Ann Arbor, studied the infectivity of the hepatitis virus using blood serum, hepatic and brain tissues, and mosquitoes. These studies, conducted with volunteers, were performed at the state prison in Jackson, Michigan. While at Yale, Dr. W. Paul Havens, Jr., working under Dr. John R. Paul as a member of the Commission on Neurotropic Virus Infections, studied the infectivity of hepatitis viruses in animals and humans. Charles A. Janeway, M.D., of Harvard, was a major contributor to these studies.

This hepatitis work, performed under AEB sponsorship, was the first of many studies to confirm that (a) infectious hepatitis is caused by a virus; (b) there are two or more types, not one, of viral hepatitis; (c) the incubation period of the two types differs (ranging from about thirty days for infectious hepatitis to six weeks or more for serum hepatitis); (d) immune globulin either prevents or ameliorates an attack of naturally occurring infectious hepatitis; and (e) contaminated water is a likely source of infection. Because the hepatitis problem was immense, the Commission on Liver Diseases was organized in 1947, and was directed until 1954 by Dr. Cecil Watson of Minnesota.

The 1945 Annual Report of the Army Epidemiological Board

In January 1946, Brigadier General Bayne-Jones prepared the following annual report, which summarizes the activities of the Army Epidemiological Board during 1945:


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CECIL J. WATSON, M.D.

While he was a student at the University of Minnesota School of Medicine, Cecil Watson cultivated interests in pathology, clinical chemistry, and microbiology, which he continued during his residency training and throughout his career. As Chairman of the Department of Medicine at Minnesota he excelled as a teacher, and as a clinician and investigator he trained some of the future leaders in this field. He was, without doubt, one of the nation's leaders on porphyrin metabolism, and was one of his generation's most important medical statesmen.

The AFEB asked Cecil Watson to organize and direct its Commission on Liver Diseases, which he chaired from 1947 to 1954. Under his guidance, and with the help of other authorities on hepatic disorders, the Commission provided inestimable help to the military services. New means of detection, treatment, and prevention of hepatitis and other hepatic diseases were clarified, and new leads to the solution of these problems were identified.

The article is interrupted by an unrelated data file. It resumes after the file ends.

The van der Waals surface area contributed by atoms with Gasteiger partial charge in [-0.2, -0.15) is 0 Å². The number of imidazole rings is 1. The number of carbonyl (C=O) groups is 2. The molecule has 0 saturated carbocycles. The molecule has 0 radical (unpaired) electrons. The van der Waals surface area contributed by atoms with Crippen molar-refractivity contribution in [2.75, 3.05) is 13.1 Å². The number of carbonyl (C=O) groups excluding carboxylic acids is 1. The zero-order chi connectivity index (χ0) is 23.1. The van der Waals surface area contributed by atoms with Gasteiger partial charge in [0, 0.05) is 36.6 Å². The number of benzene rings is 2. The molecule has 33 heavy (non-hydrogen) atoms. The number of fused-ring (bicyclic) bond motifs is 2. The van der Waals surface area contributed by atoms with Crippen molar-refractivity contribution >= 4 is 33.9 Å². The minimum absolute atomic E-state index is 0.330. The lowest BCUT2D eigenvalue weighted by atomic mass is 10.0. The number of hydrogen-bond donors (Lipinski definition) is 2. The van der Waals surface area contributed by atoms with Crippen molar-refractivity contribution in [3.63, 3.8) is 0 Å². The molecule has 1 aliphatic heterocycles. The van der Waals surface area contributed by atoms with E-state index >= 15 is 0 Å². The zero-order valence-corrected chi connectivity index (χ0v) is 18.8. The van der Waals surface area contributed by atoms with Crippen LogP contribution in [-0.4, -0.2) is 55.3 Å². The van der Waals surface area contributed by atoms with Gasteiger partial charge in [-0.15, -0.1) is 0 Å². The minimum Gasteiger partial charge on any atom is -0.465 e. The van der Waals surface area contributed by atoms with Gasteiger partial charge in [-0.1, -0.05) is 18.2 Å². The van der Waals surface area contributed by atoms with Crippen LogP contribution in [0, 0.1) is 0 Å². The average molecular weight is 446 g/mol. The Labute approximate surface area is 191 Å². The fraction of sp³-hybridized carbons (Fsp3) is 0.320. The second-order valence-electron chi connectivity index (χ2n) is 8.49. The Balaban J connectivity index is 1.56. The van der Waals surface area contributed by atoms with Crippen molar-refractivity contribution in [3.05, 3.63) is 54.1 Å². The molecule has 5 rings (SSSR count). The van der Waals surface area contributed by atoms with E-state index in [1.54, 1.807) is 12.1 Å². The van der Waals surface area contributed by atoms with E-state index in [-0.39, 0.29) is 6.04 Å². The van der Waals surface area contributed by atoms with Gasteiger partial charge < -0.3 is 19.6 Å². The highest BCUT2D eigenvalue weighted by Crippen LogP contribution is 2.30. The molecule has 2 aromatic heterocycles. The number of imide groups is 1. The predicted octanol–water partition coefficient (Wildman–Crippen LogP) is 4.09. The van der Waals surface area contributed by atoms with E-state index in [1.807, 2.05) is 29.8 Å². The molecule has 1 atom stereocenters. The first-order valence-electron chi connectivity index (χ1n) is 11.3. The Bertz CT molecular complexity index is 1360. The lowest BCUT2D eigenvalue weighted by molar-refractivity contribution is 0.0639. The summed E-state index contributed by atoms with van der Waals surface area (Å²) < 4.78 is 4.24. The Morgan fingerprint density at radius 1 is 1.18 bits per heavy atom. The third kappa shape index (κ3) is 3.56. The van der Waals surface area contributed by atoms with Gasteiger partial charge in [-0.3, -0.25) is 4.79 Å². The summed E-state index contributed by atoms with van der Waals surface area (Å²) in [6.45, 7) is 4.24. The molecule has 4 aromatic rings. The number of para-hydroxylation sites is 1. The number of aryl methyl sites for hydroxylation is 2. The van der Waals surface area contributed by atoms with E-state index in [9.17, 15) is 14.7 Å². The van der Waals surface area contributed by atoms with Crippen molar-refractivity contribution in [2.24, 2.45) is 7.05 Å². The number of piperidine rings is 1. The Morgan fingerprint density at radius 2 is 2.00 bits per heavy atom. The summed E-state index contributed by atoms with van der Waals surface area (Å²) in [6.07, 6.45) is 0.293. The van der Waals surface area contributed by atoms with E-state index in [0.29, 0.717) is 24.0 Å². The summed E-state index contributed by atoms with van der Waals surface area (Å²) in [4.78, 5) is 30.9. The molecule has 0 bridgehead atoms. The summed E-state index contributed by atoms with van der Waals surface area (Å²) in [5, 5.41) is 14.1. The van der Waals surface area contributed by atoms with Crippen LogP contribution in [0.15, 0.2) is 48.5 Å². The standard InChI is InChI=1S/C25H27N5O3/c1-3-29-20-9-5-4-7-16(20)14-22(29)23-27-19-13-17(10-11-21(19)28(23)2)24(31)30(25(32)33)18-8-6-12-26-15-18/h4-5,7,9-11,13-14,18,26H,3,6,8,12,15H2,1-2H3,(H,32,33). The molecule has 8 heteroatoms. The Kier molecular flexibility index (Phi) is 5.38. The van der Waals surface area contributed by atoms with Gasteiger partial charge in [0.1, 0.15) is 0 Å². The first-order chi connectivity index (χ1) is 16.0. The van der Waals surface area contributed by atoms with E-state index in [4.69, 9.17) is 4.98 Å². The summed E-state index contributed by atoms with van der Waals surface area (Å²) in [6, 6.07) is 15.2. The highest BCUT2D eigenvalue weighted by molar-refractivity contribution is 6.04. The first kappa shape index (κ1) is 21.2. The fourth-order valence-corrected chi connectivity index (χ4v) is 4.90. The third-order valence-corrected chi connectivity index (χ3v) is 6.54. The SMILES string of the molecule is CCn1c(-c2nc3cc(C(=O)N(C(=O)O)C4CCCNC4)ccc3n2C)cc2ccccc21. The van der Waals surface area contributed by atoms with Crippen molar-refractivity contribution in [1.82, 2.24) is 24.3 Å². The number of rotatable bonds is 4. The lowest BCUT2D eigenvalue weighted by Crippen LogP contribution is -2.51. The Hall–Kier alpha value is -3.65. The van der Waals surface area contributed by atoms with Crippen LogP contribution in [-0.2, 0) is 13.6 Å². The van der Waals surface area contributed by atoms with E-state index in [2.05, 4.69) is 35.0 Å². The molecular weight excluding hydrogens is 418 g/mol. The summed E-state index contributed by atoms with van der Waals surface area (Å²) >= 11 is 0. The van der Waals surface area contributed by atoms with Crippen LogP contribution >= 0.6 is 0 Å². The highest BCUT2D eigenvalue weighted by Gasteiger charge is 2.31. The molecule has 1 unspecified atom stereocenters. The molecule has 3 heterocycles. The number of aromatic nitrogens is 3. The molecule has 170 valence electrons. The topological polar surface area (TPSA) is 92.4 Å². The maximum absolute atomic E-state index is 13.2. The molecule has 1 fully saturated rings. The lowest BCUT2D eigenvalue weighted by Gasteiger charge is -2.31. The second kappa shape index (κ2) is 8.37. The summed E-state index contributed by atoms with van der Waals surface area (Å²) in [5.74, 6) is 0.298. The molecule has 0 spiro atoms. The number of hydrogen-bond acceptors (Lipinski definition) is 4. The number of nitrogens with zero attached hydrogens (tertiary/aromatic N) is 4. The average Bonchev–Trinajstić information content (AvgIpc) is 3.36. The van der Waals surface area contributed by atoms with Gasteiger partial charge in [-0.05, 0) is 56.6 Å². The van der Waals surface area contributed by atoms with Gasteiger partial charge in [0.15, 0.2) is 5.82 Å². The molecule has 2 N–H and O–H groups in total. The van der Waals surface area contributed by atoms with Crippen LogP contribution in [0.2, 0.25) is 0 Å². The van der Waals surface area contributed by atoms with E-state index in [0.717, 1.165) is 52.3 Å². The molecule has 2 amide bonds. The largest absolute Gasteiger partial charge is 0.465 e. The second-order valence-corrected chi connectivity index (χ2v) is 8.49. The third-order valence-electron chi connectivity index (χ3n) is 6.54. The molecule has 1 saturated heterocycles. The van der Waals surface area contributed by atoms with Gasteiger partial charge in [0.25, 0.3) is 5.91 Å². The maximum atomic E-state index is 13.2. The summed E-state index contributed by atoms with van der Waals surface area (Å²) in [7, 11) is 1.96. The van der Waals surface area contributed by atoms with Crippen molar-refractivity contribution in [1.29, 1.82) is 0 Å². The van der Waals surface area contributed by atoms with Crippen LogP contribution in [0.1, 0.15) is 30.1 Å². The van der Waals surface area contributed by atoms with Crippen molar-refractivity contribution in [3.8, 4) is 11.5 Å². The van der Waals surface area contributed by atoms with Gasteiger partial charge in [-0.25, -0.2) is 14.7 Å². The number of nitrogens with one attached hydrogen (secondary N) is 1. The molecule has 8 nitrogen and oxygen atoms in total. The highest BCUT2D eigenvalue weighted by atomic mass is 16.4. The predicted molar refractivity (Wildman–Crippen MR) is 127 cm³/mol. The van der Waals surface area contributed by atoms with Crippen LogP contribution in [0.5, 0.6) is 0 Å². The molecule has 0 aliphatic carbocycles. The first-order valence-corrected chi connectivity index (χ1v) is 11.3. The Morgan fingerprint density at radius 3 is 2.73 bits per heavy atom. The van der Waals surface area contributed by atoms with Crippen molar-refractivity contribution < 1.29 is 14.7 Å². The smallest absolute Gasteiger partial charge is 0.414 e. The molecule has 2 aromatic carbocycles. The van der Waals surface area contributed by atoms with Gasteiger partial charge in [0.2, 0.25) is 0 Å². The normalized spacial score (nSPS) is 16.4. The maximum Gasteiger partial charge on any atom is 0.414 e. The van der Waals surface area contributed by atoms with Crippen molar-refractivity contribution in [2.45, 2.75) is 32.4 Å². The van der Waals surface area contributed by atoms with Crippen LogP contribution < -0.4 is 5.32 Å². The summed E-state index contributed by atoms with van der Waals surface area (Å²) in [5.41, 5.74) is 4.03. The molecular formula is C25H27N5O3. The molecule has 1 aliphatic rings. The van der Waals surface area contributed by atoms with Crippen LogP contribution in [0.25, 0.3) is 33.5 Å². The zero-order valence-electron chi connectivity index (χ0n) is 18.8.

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Established by the Secretary of War in January 1941, this Board and its ten Commissions completed the fifth year of activity in the investigation and control of influenza and other epidemic diseases in the Army. It assisted in supervising the production of the influenza vaccine which was adopted for the Army and used for the vaccination of troops with successful results in the fall and winter of 1945. Foreseeing that Japanese B encephalitis would be a danger to troops invading Japanese territory, protective measures were planned and a vaccine produced in the first part of the year. These measures were ready for use when the disease broke out on Okinawa. When American troops landed on Leyte, they were exposed to a serious disease caused by a worm-parasite which develops in blood vessels. To combat this, a Commission was sent to the Philippines to investigate and devise methods of protection against schistosomiasis. The dengue fevers have at times been a considerable cause of sickness in troops. Various types of dengue virus were recognized and a vaccine against dengue was prepared. Pneumonia has not been a severe cause of sickness in this war, but was potentially dangerous and was important at some posts. To help prevent it, a method of immunization against pneumonia was developed, to be available in case of need. Troops in Italy and civilians at institutions were protected against hepatitis by injections of human immune serum globulin. A Commission aided in the study of diphtheria in troops in Italy and Germany and assisted in improving methods of laboratory diagnosis. A special study was made of special types of paralysis, some of which were attributable to diphtheria. A representative of the Board made a survey of leprosy in the Philippines. As a possible additional weapon against the spread of poliomyelitis, DDT was used to control flies which might carry the disease. The Board and Commissions worked on many problems and furnished much expert information and advice of value to the preventive medicine program of the Army.